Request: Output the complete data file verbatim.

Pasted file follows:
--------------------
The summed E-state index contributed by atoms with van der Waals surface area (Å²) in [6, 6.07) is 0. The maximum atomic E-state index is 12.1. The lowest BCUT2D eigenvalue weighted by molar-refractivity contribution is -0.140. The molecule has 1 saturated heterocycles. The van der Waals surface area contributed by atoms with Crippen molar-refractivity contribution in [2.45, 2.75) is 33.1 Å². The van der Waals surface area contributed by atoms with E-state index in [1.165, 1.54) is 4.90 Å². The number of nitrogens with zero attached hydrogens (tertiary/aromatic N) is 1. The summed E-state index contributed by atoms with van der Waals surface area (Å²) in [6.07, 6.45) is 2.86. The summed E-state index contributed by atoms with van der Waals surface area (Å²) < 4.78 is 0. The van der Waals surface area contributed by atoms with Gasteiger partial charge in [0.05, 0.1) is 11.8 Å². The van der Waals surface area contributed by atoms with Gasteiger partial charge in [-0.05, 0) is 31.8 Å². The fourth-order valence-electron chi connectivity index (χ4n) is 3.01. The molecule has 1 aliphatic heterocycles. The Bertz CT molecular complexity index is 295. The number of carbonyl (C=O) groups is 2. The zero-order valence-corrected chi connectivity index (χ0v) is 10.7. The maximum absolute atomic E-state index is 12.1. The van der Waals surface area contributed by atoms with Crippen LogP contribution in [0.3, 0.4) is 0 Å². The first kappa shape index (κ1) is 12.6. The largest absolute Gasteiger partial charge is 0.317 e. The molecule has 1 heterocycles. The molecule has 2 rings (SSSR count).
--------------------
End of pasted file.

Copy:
The summed E-state index contributed by atoms with van der Waals surface area (Å²) in [6, 6.07) is 0. The maximum atomic E-state index is 12.1. The lowest BCUT2D eigenvalue weighted by molar-refractivity contribution is -0.140. The molecule has 1 saturated heterocycles. The van der Waals surface area contributed by atoms with Crippen molar-refractivity contribution in [2.45, 2.75) is 33.1 Å². The van der Waals surface area contributed by atoms with E-state index in [1.165, 1.54) is 4.90 Å². The number of nitrogens with zero attached hydrogens (tertiary/aromatic N) is 1. The summed E-state index contributed by atoms with van der Waals surface area (Å²) in [6.07, 6.45) is 2.86. The summed E-state index contributed by atoms with van der Waals surface area (Å²) < 4.78 is 0. The van der Waals surface area contributed by atoms with Gasteiger partial charge in [0.05, 0.1) is 11.8 Å². The van der Waals surface area contributed by atoms with Gasteiger partial charge in [-0.05, 0) is 31.8 Å². The fourth-order valence-electron chi connectivity index (χ4n) is 3.01. The molecule has 1 aliphatic heterocycles. The Bertz CT molecular complexity index is 295. The number of carbonyl (C=O) groups is 2. The zero-order valence-corrected chi connectivity index (χ0v) is 10.7. The maximum absolute atomic E-state index is 12.1. The van der Waals surface area contributed by atoms with Crippen LogP contribution in [0.3, 0.4) is 0 Å². The first kappa shape index (κ1) is 12.6. The largest absolute Gasteiger partial charge is 0.317 e. The molecule has 1 heterocycles. The molecule has 2 rings (SSSR count).